With Charles's one-man show approaching in the next couple weeks, I was getting nervous. I felt the show was a perfect event to capture and a great way to launch the making of the film. Apparently, the stars were in alignment. It seemed the prodding by Riley, Mina, and myself had paid off. Charles agreed to become involved. All was a go. The film was off the ground.

From September 2010  to June 2011, Charles and I met nearly every week. During our early film sessions, Charles, though wanting to make the film, was nonetheless anxious about how I was going to pull off the film. He had many concerns. And I certainly understood why. We barely knew each other and now I was filming him for hours as he spoke about his life. Would I make him look foolish? Would I embarrass him? Did anyone want to see him talk about his life? What were my intentions and motivations with the film? These were all good questions. But as each film session ended, Charles's understood what I was trying to achieve and his concerns dissipated. In fact, he found the experience invigorating, as did I, and his desire to keep going increased after each session. We were enjoying each others company and realized the experience was worth more than the outcome.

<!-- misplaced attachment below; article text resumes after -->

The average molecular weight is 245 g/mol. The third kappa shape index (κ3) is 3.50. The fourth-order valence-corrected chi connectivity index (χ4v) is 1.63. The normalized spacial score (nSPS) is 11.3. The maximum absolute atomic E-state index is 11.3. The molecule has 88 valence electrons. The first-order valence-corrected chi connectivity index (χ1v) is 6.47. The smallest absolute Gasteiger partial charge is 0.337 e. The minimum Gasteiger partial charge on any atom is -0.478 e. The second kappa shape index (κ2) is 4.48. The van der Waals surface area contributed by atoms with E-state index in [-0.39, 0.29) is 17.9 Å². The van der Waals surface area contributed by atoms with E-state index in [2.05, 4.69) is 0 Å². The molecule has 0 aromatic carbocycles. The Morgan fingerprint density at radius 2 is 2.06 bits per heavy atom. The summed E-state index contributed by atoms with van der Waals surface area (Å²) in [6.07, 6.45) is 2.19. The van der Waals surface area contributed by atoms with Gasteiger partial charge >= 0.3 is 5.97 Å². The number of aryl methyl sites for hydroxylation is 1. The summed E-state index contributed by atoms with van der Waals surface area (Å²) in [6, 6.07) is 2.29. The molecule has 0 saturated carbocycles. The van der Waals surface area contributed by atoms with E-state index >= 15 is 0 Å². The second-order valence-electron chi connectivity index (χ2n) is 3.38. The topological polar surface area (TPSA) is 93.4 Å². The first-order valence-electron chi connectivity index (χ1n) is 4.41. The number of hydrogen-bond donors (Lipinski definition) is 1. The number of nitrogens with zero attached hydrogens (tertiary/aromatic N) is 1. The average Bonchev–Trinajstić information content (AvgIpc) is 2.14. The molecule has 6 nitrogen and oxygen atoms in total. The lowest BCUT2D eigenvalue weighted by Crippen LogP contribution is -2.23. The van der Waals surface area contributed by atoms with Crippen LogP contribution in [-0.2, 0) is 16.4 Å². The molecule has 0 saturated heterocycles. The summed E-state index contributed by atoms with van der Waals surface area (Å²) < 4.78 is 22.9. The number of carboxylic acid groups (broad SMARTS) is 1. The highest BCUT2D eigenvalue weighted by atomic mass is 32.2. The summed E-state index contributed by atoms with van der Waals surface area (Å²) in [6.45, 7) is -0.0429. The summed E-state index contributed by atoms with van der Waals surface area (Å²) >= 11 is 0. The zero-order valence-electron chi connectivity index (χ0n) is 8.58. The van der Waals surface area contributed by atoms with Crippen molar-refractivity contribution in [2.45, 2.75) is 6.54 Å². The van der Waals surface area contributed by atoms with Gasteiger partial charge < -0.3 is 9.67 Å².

Though I had a strategy for the documentary, there were no story boards. Just a couple of images in my mind. Between each session I planned our next shoot. Once on location, armed with a list of questions, we improvised. Not necessarily the normal way to proceed with constructing a film, I decided that I would treat the project like a painting. The camera had become the canvas and our sessions had become the colors. When I got home from each session, I began mixing the colors. And as I laid down more colors, I knew that it could be no other way. I was painting.

David Lynch might say Charles and I were "deep sea fishing" together. With my approach to the film, I certainly had cast my line and was trolling deep waters. My idea about how I wanted to present Charles's story was cytsalizing, and by May of 2011, my, our, painting was coming alive.